Since 1987, the Erasmus Exchange Programme has enabled students within Europe to study abroad in over 5000 higher education institutions across 37 different countries.

With 53% of UK university students studying abroad through the programme, it is of great concern that this widely successful programme may not be able to continue should Brexit negotiations fail.

As Brexit negotiations press on, after the UK has already sought an extension from the EU, it is understandable that there is no clear guideline for how, or if, the Erasmus Exchange Programme will continue. Should the UK leave with some form of deal, arrangements for Erasmus will be able to be negotiated.

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At present, students can study freely in 37 countries under the Erasmus Exchange Programme.

However, should the UK leave with no-deal, the possibility of Erasmus severing its ties with the UK after departure becomes a much greater possibility. Due to its importance for many degrees, and vocational training, the government have been keen to ensure the continuation of the programme. Should a no-deal Brexit occur, individual bilateral agreements will need to be made to create new exchange programmes which can ensure the UK’s position as a global leader in education is not compromised.

With Universities such as the University of Birmingham sending up to 350 students abroad on the Erasmus programme, it is imperative that to remain a global leader in education, the future of this programme is secured by government. However, with ‘Brexit day’ growing ever closer, E future remains more uncertain than ever.

Joshua Williams | I Am Birmingham
The University of Birmingham sends up to 350 students abroad each year on the Erasmus exchange programme.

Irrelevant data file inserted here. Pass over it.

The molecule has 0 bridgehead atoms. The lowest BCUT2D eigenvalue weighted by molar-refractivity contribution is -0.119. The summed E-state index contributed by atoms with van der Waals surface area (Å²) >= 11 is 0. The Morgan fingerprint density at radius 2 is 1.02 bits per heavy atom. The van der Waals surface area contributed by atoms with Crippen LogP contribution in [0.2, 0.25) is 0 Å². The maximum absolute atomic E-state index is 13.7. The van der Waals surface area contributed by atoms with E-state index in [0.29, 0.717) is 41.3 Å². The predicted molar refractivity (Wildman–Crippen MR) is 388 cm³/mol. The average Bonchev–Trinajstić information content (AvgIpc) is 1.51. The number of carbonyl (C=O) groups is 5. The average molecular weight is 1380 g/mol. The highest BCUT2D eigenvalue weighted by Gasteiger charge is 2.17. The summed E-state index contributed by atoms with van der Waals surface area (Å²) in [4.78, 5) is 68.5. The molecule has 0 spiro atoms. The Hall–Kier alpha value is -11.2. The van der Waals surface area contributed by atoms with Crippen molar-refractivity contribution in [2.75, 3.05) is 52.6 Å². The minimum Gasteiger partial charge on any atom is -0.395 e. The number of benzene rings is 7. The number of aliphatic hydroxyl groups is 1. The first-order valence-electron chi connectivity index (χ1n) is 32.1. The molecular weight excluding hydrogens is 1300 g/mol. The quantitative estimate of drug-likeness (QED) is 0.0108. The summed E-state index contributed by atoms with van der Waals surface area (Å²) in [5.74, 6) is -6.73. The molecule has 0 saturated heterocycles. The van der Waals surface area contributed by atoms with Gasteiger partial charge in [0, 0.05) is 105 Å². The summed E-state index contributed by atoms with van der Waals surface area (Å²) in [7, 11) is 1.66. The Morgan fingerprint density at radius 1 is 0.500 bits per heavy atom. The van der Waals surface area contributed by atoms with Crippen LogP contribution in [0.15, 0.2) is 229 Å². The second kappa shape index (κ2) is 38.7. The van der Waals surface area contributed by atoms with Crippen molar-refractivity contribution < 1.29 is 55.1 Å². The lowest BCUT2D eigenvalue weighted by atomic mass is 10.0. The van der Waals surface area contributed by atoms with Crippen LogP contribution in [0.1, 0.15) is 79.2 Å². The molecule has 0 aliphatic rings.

In this, the government has ensured that any student currently in Europe as part of this year’s Erasmus cohort will continue to be funded. However, should a no-deal Brexit occur before agreements for the next academic year have been finalised, then the government would need European agreement to keep taking part.

This may severely damage both UK students planning to go to EU countries, and EU nationals wishing to study in the UK. In a bid to avoid this, the government has stated that it wishes to negotiate with the European Commission to try to secure the 2019-20 programme, however those negotiations cannot start until after the UK leaves.

With the future of the programme dependent on the next stage of negotiations, little security for the programme can be assured by government or Erasmus itself. The Foreign and Commonwealth Office has continued to provide up-to-date information on contingency planning for those traveling and living within Europe to mitigate the negative impacts of the programmes uncertainty.

Information relating to contingency planning for those travelling and living in Europe has been made available here.

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